NFC and Austin

Austin has been selected as the initial launch city for the ISIS mobile commerce program.  NFC is picking up all around the world in terms of adoption – the ISIS program will help in speeding up the process.

ERP Analyst Michael Koploy writes about five ways the adoption can be used and like a true Austin boy, has supported the decision to go with his hometown.

Questions that come to mind include

  • Is it a good decision to go with Austin? Why not a place like NYC or LA? Sorry Michael, An innocent question 🙂
  • Will AT&T, T-Mobile, and Verizon do all that is required to push ISIS throughout the city? Is that sufficient for the success of the program?
  • What is the push given by handset makers to adopt the technology? If current handsets are not enabled, will one be lured to buy a handset that supports NFC? If so, how much does it cost?
  • Is there an incentive for vendors to use this technology? Without one, why will the shops use this technology. I am not sure how much it will cost them to adopt the technology.
  • How does Square hamper/encourage the usage of NFC technology? Square has seen great success in the States – why will one move to ISIS?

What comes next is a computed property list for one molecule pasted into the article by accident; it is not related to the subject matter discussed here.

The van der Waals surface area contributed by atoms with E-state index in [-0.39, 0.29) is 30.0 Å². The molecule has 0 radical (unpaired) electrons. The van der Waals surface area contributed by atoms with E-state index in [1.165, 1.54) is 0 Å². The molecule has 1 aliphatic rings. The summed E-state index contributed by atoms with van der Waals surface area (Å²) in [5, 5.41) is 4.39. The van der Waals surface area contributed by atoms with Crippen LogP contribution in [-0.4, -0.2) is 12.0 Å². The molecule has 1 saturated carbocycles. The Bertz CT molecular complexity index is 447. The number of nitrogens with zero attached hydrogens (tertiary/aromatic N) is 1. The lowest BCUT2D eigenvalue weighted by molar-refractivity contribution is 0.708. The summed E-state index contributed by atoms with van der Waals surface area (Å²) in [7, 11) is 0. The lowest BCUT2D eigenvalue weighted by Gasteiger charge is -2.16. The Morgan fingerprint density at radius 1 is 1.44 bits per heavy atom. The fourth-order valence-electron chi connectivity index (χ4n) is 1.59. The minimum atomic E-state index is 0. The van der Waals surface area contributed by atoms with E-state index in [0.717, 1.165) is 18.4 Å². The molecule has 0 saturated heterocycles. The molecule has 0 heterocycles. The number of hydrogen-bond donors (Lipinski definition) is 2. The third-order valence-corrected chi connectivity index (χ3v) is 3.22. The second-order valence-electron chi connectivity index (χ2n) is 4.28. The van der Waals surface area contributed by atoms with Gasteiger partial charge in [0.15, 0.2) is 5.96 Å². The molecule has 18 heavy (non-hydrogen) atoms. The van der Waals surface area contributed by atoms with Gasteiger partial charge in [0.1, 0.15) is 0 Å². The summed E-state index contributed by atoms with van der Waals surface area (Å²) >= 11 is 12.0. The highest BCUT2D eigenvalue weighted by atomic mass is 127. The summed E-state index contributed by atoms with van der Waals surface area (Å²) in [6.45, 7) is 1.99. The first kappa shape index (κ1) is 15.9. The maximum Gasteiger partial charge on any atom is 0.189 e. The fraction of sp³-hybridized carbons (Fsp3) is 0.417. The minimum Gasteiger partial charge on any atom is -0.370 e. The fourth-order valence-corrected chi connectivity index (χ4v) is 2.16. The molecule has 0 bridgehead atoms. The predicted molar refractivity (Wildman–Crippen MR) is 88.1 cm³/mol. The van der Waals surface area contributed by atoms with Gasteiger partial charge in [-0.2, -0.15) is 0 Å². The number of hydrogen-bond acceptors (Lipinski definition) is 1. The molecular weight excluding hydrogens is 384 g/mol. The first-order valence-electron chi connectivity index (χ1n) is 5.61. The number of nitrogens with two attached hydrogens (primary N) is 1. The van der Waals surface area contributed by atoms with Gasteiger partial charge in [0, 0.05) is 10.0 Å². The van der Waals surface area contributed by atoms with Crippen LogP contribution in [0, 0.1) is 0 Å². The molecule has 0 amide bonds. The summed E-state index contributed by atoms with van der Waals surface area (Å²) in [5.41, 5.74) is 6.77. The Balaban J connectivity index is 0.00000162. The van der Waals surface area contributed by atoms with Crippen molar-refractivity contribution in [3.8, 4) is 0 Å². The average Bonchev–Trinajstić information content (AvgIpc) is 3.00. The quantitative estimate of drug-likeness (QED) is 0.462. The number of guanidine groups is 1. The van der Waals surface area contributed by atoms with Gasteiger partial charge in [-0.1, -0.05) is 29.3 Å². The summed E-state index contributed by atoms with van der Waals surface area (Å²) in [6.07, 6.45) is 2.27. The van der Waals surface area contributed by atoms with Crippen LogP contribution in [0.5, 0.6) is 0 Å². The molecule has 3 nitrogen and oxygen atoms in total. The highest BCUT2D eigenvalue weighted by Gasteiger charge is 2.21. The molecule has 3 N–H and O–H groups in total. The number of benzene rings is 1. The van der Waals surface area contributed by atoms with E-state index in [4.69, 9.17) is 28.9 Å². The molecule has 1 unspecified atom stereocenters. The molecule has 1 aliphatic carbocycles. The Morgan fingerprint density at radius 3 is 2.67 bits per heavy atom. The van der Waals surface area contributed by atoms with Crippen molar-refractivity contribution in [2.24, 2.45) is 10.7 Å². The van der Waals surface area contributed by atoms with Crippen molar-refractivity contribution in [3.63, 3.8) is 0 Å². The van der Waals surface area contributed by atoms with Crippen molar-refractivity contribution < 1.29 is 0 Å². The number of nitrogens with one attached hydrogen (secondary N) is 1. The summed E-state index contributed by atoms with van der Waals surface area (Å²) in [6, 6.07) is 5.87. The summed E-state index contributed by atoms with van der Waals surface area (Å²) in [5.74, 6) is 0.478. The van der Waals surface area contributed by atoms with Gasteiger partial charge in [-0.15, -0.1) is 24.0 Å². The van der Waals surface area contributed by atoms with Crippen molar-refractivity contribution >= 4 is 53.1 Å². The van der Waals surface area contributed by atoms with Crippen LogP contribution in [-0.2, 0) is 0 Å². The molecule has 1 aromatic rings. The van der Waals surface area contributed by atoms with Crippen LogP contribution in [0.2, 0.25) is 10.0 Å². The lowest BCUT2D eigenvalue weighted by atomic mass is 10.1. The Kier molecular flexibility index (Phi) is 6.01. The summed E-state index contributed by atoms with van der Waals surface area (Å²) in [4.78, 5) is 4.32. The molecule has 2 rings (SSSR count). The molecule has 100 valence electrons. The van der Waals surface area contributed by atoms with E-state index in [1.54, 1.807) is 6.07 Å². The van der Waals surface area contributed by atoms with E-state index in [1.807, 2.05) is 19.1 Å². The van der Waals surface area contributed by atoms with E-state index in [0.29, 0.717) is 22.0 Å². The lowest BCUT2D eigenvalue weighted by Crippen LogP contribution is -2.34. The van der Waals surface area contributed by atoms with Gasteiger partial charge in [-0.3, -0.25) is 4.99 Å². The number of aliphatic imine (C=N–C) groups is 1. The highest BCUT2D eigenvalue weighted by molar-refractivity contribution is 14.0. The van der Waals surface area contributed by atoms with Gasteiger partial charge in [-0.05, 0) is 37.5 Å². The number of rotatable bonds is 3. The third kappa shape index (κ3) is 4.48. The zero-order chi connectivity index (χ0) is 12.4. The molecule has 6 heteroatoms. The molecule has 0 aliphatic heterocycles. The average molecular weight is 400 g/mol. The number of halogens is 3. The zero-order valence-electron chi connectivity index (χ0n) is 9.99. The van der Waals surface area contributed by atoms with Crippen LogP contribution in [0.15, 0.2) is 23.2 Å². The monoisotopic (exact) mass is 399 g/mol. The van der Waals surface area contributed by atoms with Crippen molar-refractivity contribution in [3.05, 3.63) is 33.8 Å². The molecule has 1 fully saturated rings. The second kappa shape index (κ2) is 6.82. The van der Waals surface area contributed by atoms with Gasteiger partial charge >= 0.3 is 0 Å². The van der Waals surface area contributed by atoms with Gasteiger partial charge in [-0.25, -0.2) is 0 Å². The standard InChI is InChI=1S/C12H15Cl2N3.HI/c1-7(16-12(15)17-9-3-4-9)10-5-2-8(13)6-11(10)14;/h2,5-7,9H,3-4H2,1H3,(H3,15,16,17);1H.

There is no doubt that NFC has a lot of potential but the late start in US (compared to the rest of the world implementations) has a lot of doubts about the success of the implementation.
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2 Responses to “NFC and Austin”

  1. Michael Koploy Says:

    Madhusudan,

    Thanks for reading my article. In respond to a couple of your questions:

    – Austin was chosen partly because of its mix of small business and nationwide brand presence, as well as its history of harboring early adopters. NYC and LA would also be good pilot cities for NFC – I believe Google Wallet is first launching in NYC and San Francisco, California this summer.

    – Most of the “push” from mobile companies will mostly need to come in the form of supporting phones that have NFC technology enabled. It will be interesting to see how many devices will have this technology come 2012.

    – NFC technically won’t cost consumers anything. The technology already exists within credit cards – it’s what allows some credit cards to be “tapped” instead of “swiped” and newer point of sale terminals.

    – Vendors will need to have terminals that accept NFC payments. As I stated above, many already do. The piece of technology missing right now is the capability within cell phones.

    – Square does seem like a direct competitor to the “NFC movement,” though the two really aren’t targeting the same audience. Square plays of the availability of mobile computers and phones to complete transactions. NFC uses the same terminals used to process credit cards, but instead accesses the account information by communicating with enabled cell phones. Square has recently lowered their transaction fee costs for retailers, so it will be interesting to see how to two sides compete over the next few years.

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